This World Cancer Day, we Spoke to Medical Oncologist, Dr Jyoti Wadhwa, About Risk Factors, Early Detection of Cancer & More


Did you know every year, on 4th February, is observed as the World Cancer Day, as declared by the Union for International Cancer Control? The purpose of this yearly campaign is to significantly reduce illness and deaths caused by cancer. The theme for World Cancer Day this year, is ‘I Am and I Will’ that focuses on personal commitment and the power of individual action taken now to impact the future.
So, we got in touch with Dr Jyoti Wadhwa, Director in the Department of Medical Oncology at Medanta, The Medicity, Gurgaon, who spoke to us about the risk factors for cancer, who all are prone to the disease and more. Read on to know more.

In Picture: Dr Jyoti Wadhwa

Hi Doctor. First of all, could you tell us why is there a rising need for the awareness of cancer in the general public, especially in today’s era?

Cancer is a major public health problem globally. According to GLOBOCAN 2018 data, 18 million new cancer cases were diagnosed worldwide in the year 2018. The increased life expectancy and urbanization with changed lifestyle have resulted in an increased incidence of cancer. A significant proportion of these cancers, however, are preventable. Early detection is also possible in the majority and more effective treatments are now available. Therefore, it is very important to be aware of all these aspects to be able to fight the battle against cancer.

Could you please tell us who all are prone to cancer and why is early detection important?

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Everyone is at risk of developing cancer, some more than others. Those with a family history of cancer, past history of some cancer, tobacco use-chewable & smoking forms are clearly more prone to develop cancer. Early detection of cancer is extremely important. In fact, it is the most important weapon to win the war against cancer. If cancer is detected in early stages, it could be cured. The treatment outcomes are also better for the early stage of cancer with more effective treatments and less disfiguring surgeries.

In what circumstances would you say it’s ideal to get a check-up for cancer?

If someone has any of the so-called ‘warning signs’ of cancer, one must seek immediate medical attention. These warning signs can be summarized with an acronym ‘CAUTION’ –

Change in bowel or bladder habits
A sore that does not heal
Unusual bleeding or discharge
Thickening or lump in the breast or elsewhere
Indigestion or difficulty in swallowing
Obvious changes in warts or moles
Nagging cough or hoarseness

There are guidelines for screening for certain cancers in both men and women, such as cancer of breast, cervix, colon, prostate and lung cancer. One must undergo an age-appropriate screening test and consult a cancer specialist for the age and family history-appropriate screening test.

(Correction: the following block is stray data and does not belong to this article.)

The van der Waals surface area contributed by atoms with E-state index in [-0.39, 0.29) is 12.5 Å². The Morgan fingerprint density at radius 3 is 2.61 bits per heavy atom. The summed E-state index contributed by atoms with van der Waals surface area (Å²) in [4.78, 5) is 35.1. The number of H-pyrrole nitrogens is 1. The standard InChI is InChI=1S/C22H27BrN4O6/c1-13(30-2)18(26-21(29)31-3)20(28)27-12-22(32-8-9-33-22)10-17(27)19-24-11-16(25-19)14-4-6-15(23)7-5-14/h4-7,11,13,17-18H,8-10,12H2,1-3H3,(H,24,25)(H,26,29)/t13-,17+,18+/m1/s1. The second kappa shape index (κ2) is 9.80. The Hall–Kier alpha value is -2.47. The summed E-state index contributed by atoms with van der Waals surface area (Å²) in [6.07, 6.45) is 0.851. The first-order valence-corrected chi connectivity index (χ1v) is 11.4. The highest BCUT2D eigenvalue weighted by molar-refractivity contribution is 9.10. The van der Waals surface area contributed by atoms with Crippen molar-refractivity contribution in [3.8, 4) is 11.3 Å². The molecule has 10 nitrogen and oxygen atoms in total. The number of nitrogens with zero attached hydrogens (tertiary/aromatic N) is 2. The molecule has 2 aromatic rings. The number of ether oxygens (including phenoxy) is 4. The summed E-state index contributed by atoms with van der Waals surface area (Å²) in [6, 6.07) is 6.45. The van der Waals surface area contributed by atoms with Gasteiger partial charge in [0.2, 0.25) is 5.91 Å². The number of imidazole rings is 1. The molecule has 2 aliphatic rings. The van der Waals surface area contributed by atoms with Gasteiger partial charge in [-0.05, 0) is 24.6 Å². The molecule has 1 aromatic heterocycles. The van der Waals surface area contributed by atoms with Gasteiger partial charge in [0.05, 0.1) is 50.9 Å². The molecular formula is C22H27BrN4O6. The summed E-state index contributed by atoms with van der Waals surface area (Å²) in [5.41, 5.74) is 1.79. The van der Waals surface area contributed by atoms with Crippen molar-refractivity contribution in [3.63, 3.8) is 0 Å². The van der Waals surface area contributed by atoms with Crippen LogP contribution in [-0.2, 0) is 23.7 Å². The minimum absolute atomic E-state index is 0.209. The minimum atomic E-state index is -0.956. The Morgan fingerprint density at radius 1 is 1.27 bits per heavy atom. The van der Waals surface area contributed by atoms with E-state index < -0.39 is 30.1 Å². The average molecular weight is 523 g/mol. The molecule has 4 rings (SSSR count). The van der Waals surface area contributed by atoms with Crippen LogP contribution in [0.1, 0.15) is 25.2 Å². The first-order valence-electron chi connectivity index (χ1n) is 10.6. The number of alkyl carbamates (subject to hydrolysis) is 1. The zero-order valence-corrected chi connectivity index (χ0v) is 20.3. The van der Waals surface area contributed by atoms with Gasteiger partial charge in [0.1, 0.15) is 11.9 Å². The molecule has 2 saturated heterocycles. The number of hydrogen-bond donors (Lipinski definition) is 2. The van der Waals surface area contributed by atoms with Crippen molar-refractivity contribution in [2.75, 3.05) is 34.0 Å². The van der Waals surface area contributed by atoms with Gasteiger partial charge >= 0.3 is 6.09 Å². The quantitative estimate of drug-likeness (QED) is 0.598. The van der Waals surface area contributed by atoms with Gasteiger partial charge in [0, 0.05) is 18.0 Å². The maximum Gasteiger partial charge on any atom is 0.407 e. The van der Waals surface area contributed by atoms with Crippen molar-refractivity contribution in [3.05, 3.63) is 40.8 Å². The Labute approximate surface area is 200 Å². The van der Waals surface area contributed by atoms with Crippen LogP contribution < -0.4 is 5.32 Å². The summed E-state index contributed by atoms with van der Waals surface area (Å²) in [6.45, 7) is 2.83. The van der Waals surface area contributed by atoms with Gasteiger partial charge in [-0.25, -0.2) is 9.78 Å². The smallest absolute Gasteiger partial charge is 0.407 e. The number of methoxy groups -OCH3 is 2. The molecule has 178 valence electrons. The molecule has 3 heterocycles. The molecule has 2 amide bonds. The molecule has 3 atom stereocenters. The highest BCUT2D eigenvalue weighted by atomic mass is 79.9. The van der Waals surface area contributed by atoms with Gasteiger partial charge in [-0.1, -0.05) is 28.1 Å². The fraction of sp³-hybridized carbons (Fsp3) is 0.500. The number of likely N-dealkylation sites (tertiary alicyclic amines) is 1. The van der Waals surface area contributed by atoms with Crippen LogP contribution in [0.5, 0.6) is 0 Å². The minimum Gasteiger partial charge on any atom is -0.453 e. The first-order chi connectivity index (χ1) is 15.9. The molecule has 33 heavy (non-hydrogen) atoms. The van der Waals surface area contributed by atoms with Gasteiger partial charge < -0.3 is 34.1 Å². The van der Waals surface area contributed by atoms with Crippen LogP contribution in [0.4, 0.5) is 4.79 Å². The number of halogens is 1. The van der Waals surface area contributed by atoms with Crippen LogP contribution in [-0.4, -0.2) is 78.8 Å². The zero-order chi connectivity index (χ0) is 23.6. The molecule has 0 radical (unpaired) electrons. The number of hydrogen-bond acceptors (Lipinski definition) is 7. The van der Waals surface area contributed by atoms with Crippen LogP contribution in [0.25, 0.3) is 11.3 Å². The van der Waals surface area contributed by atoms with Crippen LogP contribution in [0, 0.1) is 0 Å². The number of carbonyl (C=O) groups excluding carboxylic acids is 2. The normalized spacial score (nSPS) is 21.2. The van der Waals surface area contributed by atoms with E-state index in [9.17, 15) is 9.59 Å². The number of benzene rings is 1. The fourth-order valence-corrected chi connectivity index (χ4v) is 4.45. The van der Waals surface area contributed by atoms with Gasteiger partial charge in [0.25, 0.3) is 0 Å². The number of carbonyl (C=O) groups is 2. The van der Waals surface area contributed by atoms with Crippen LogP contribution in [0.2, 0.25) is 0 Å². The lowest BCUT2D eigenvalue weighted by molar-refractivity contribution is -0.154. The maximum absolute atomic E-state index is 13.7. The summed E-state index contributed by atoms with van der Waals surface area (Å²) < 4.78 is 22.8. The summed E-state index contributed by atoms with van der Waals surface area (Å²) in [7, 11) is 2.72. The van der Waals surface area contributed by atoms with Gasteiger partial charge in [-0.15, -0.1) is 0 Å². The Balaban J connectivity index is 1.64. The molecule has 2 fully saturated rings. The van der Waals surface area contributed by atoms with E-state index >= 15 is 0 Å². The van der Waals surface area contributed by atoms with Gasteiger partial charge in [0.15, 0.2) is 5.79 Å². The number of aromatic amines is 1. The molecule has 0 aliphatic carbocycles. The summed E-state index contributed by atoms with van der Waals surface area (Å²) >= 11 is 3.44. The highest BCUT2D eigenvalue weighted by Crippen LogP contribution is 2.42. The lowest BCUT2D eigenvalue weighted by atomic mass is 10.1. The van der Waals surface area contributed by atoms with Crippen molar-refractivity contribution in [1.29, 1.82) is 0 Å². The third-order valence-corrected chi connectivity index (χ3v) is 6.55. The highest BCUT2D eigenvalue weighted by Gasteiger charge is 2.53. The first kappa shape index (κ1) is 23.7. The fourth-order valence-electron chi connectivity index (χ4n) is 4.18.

What are the risk factors for cancer?

The risk factors for cancer can broadly be classified into 2 categories- the modifiable and non-modifiable. The modifiable risk factors include- tobacco, alcohol, dietary factors, physical activity, infections, hormone replacement therapy, etc. The non-modifiable risk factors include genetics (heredity), family history of cancer, age, gender, past history of cancer, etc. If one takes care of modifiable risk factors, a lot of cancers can be prevented.

We’ve heard stories of otherwise fit people also getting cancer. Can you tell us if a nutritious diet and healthy lifestyle plays any role in keeping cancer at bay?

Cancer is predominantly a lifestyle-related illness. Diet and lifestyle have a significant role to play in cancer’s development. It is estimated that almost 20-30% of all cancers could be attributed to faulty diet, obesity and sedentary lifestyle. Another 30% could be attributed to tobacco and alcohol. Therefore, just by adopting a healthy lifestyle, one could significantly reduce one’s chances of developing cancer.

This year’s World Cancer Day Theme is “I Am and I Will,” which is all about personal commitment and the power of individual action taken now to impact the future. Keeping that in mind, how do you think an individual can take precautions to keep cancer at bay?

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I feel that each and every individual should try and acquire knowledge about cancer prevention and early detection. This knowledge is empowering. Such an informed and an aware individual can be of help not only for herself or himself but also to friends and family. Such a person would then take the necessary steps to adopt a healthy lifestyle, exercise regularly, eat healthily, stay away from tobacco and alcohol and also undergo cancer screening.

Lastly, how can people be supportive if someone in their family/friends circle has cancer?

If someone in family or friends has cancer, seek immediate advice from a cancer specialist. Remember that very effective cancer treatment is now available. Cancer treatment involves a team of surgical, radiation and medical oncologist like myself. We have better surgical techniques available now, and more precise ways and machines to deliver radiotherapy. Medical treatment of cancer is no longer limited to chemotherapy. We have targeted therapies and immunotherapy available now. The results are gratifying and many more people are living after a cancer diagnosis than ever before.

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